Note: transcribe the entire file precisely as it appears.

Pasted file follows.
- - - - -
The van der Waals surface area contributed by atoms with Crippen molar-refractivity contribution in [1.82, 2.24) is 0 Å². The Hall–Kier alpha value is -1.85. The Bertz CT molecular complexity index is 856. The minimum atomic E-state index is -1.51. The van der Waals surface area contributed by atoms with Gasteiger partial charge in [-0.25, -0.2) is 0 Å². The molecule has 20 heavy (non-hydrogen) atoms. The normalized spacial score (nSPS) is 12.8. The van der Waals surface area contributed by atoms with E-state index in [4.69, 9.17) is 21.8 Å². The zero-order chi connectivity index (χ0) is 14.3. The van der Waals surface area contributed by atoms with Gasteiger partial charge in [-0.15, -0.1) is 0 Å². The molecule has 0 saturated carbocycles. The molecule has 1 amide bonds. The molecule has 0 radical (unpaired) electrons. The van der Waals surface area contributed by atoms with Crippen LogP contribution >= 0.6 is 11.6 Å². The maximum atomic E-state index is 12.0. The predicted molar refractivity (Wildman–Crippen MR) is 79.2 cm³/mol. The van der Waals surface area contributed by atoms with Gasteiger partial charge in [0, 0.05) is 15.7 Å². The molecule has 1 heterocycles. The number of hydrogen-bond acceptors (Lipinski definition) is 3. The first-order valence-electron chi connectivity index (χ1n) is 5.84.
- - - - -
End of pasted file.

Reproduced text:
The van der Waals surface area contributed by atoms with Crippen molar-refractivity contribution in [1.82, 2.24) is 0 Å². The Hall–Kier alpha value is -1.85. The Bertz CT molecular complexity index is 856. The minimum atomic E-state index is -1.51. The van der Waals surface area contributed by atoms with Gasteiger partial charge in [-0.25, -0.2) is 0 Å². The molecule has 20 heavy (non-hydrogen) atoms. The normalized spacial score (nSPS) is 12.8. The van der Waals surface area contributed by atoms with E-state index in [4.69, 9.17) is 21.8 Å². The zero-order chi connectivity index (χ0) is 14.3. The van der Waals surface area contributed by atoms with Gasteiger partial charge in [-0.15, -0.1) is 0 Å². The molecule has 0 saturated carbocycles. The molecule has 1 amide bonds. The molecule has 0 radical (unpaired) electrons. The van der Waals surface area contributed by atoms with Crippen LogP contribution >= 0.6 is 11.6 Å². The maximum atomic E-state index is 12.0. The predicted molar refractivity (Wildman–Crippen MR) is 79.2 cm³/mol. The van der Waals surface area contributed by atoms with Gasteiger partial charge in [0, 0.05) is 15.7 Å². The molecule has 1 heterocycles. The number of hydrogen-bond acceptors (Lipinski definition) is 3. The first-order valence-electron chi connectivity index (χ1n) is 5.84.